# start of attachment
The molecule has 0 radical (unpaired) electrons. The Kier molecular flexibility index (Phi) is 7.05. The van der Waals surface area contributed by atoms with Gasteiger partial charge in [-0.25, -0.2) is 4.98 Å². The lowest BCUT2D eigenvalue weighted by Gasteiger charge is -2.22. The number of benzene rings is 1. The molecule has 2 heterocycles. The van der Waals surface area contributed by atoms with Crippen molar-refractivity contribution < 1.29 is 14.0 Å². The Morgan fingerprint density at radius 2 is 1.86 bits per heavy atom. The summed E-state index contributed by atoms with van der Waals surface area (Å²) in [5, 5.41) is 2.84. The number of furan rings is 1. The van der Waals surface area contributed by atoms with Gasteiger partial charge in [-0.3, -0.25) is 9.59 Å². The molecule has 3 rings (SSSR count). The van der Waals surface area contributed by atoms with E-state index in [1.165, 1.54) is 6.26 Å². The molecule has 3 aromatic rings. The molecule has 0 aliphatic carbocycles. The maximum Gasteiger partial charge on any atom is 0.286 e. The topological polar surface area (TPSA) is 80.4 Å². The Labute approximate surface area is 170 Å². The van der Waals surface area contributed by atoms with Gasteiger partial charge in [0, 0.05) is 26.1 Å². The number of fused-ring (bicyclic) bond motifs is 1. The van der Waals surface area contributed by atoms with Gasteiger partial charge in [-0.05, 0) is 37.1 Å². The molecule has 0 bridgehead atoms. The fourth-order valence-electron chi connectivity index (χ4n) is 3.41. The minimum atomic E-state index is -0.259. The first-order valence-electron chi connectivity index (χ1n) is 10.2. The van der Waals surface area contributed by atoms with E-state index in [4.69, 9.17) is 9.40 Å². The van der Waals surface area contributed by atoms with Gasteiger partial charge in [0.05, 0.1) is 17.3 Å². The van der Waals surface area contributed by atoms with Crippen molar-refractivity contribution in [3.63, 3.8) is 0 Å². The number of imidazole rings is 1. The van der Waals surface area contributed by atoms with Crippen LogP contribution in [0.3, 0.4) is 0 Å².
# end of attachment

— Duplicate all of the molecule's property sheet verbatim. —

The molecule has 0 radical (unpaired) electrons. The Kier molecular flexibility index (Phi) is 7.05. The van der Waals surface area contributed by atoms with Gasteiger partial charge in [-0.25, -0.2) is 4.98 Å². The lowest BCUT2D eigenvalue weighted by Gasteiger charge is -2.22. The number of benzene rings is 1. The molecule has 2 heterocycles. The van der Waals surface area contributed by atoms with Crippen molar-refractivity contribution < 1.29 is 14.0 Å². The Morgan fingerprint density at radius 2 is 1.86 bits per heavy atom. The summed E-state index contributed by atoms with van der Waals surface area (Å²) in [5, 5.41) is 2.84. The number of furan rings is 1. The van der Waals surface area contributed by atoms with Gasteiger partial charge in [-0.3, -0.25) is 9.59 Å². The molecule has 3 rings (SSSR count). The van der Waals surface area contributed by atoms with E-state index in [1.165, 1.54) is 6.26 Å². The molecule has 3 aromatic rings. The molecule has 0 aliphatic carbocycles. The maximum Gasteiger partial charge on any atom is 0.286 e. The topological polar surface area (TPSA) is 80.4 Å². The Labute approximate surface area is 170 Å². The van der Waals surface area contributed by atoms with Gasteiger partial charge in [0, 0.05) is 26.1 Å². The number of fused-ring (bicyclic) bond motifs is 1. The van der Waals surface area contributed by atoms with Gasteiger partial charge in [-0.05, 0) is 37.1 Å². The molecule has 0 bridgehead atoms. The fourth-order valence-electron chi connectivity index (χ4n) is 3.41. The minimum atomic E-state index is -0.259. The first-order valence-electron chi connectivity index (χ1n) is 10.2. The van der Waals surface area contributed by atoms with E-state index in [4.69, 9.17) is 9.40 Å². The van der Waals surface area contributed by atoms with Gasteiger partial charge in [0.05, 0.1) is 17.3 Å². The van der Waals surface area contributed by atoms with Crippen molar-refractivity contribution in [3.63, 3.8) is 0 Å². The number of imidazole rings is 1. The van der Waals surface area contributed by atoms with Crippen LogP contribution in [0.3, 0.4) is 0 Å².